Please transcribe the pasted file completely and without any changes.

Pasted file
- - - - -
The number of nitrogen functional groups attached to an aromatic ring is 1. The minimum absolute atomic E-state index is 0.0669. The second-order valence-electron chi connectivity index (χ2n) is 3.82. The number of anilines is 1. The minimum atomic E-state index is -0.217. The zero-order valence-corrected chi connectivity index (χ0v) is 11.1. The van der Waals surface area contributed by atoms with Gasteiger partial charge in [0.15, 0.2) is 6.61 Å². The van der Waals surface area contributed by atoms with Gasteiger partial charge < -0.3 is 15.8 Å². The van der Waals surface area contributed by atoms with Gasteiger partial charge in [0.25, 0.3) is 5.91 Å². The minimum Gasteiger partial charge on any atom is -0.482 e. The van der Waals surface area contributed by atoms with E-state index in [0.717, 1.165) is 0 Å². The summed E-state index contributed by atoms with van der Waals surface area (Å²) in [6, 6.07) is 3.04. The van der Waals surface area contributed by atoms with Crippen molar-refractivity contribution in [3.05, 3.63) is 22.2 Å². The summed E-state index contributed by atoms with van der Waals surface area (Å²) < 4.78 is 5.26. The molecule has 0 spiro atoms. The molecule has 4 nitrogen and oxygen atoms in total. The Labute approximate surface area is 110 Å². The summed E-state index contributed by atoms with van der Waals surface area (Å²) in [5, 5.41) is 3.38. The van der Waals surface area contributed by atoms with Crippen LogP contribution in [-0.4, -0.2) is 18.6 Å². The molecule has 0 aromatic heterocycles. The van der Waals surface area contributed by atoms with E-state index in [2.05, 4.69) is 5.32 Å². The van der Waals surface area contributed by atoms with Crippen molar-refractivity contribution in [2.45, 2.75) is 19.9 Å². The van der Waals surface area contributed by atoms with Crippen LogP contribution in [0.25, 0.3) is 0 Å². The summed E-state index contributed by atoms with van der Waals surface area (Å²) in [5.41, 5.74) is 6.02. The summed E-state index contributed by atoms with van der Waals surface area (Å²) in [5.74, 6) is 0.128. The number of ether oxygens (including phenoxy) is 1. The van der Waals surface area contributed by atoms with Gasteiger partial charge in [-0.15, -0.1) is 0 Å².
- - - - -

The number of nitrogen functional groups attached to an aromatic ring is 1. The minimum absolute atomic E-state index is 0.0669. The second-order valence-electron chi connectivity index (χ2n) is 3.82. The number of anilines is 1. The minimum atomic E-state index is -0.217. The zero-order valence-corrected chi connectivity index (χ0v) is 11.1. The van der Waals surface area contributed by atoms with Gasteiger partial charge in [0.15, 0.2) is 6.61 Å². The van der Waals surface area contributed by atoms with Gasteiger partial charge < -0.3 is 15.8 Å². The van der Waals surface area contributed by atoms with Gasteiger partial charge in [0.25, 0.3) is 5.91 Å². The minimum Gasteiger partial charge on any atom is -0.482 e. The van der Waals surface area contributed by atoms with E-state index in [0.717, 1.165) is 0 Å². The summed E-state index contributed by atoms with van der Waals surface area (Å²) in [6, 6.07) is 3.04. The van der Waals surface area contributed by atoms with Crippen molar-refractivity contribution in [3.05, 3.63) is 22.2 Å². The summed E-state index contributed by atoms with van der Waals surface area (Å²) < 4.78 is 5.26. The molecule has 0 spiro atoms. The molecule has 4 nitrogen and oxygen atoms in total. The Labute approximate surface area is 110 Å². The summed E-state index contributed by atoms with van der Waals surface area (Å²) in [5, 5.41) is 3.38. The van der Waals surface area contributed by atoms with Crippen LogP contribution in [-0.4, -0.2) is 18.6 Å². The molecule has 0 aromatic heterocycles. The van der Waals surface area contributed by atoms with E-state index in [2.05, 4.69) is 5.32 Å². The van der Waals surface area contributed by atoms with Crippen molar-refractivity contribution in [2.45, 2.75) is 19.9 Å². The van der Waals surface area contributed by atoms with Crippen LogP contribution in [0.25, 0.3) is 0 Å². The summed E-state index contributed by atoms with van der Waals surface area (Å²) in [5.41, 5.74) is 6.02. The summed E-state index contributed by atoms with van der Waals surface area (Å²) in [5.74, 6) is 0.128. The number of ether oxygens (including phenoxy) is 1. The van der Waals surface area contributed by atoms with Gasteiger partial charge in [-0.15, -0.1) is 0 Å².